Chinese tech giant Baidu’s robotaxis have cornered about 10% of the ride-sharing market in a Beijing suburb, the company said on Tuesday.
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BEIJING — In less than two years, Chinese tech giant Baidu’s robotaxis have cornered about 10% of the ride-sharing market in a Beijing city suburb, the company said in an earnings call Tuesday.
Baidu shares traded in the United States fell 6.5% overnight to $137.69 each. Shares are down more than 7% for the year so far.
The Chinese company said it has more than 100 robotaxis operating in the suburbs, with each vehicle making more than 20 trips a day on average. Local rules require human personnel to be seated in the vehicle with passengers.
In Beijing, Baidu cannot yet operate its robotaxi business on downtown public roads. According to company information, the only part of Beijing where Baidu can charge for rides on public roads is in a suburb called Yizhuang.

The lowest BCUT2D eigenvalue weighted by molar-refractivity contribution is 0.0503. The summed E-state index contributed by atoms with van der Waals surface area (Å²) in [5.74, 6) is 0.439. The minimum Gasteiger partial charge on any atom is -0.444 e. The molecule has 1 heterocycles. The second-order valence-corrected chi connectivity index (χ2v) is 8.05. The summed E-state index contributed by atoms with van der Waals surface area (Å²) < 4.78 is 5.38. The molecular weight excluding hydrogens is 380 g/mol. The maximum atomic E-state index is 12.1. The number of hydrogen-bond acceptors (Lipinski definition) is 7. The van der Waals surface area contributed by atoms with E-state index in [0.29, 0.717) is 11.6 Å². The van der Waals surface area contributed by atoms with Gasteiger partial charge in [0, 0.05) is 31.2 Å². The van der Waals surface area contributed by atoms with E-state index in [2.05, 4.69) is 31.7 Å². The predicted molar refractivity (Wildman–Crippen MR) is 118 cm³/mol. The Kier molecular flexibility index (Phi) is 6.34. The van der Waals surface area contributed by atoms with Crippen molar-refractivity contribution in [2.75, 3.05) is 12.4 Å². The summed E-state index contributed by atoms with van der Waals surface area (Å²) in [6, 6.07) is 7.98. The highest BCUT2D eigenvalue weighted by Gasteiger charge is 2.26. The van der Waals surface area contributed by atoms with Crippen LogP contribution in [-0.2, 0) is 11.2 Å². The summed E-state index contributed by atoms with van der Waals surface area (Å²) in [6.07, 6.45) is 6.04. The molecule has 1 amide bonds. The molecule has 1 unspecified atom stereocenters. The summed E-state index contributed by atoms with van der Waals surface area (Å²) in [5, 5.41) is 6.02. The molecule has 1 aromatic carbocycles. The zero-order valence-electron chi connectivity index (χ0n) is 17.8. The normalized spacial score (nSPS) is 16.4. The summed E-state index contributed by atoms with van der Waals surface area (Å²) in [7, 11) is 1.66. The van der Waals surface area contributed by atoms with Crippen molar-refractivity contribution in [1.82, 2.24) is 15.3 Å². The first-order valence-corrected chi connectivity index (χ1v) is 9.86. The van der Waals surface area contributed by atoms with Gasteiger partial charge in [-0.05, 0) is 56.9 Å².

The area is about a 30-minute drive south of the center of the Chinese capital. The area is home to many corporations, including the headquarters of e-commerce giant JD.com.
Baidu started offering free robotaxi rides in Yizhuang in October 2020 and received permission to collect fares in November 2021.
However, CNBC checks of the Baidu robotaxi app showed rides remained heavily subsidized even on Wednesday.
A half-hour ride from JD.com headquarters to a residential area in Yizhuang had a fare of 5.36 yuan (79 cents) – and a discount of 48.24 yuan.
A check of startup Pony.ai’s robotaxi app showed that the fare for the same route was fully subsidized. Pony.ai received approval to charge its robotaxis fares to Yizhuang around the same time as Baidu.
Baidu’s robotaxi business, branded Apollo Go, operates in more than ten cities in China. Apollo Go can charge fares in seven of those cities, the company said.
In Tuesday’s earnings release, Baidu said it conducted 287,000 public robotaxi rides in the second quarter, up 46% from the first quarter.
Of that second-quarter total, robotaxi trips in Yizhuang accounted for more than 60%, according to CNBC’s calculations.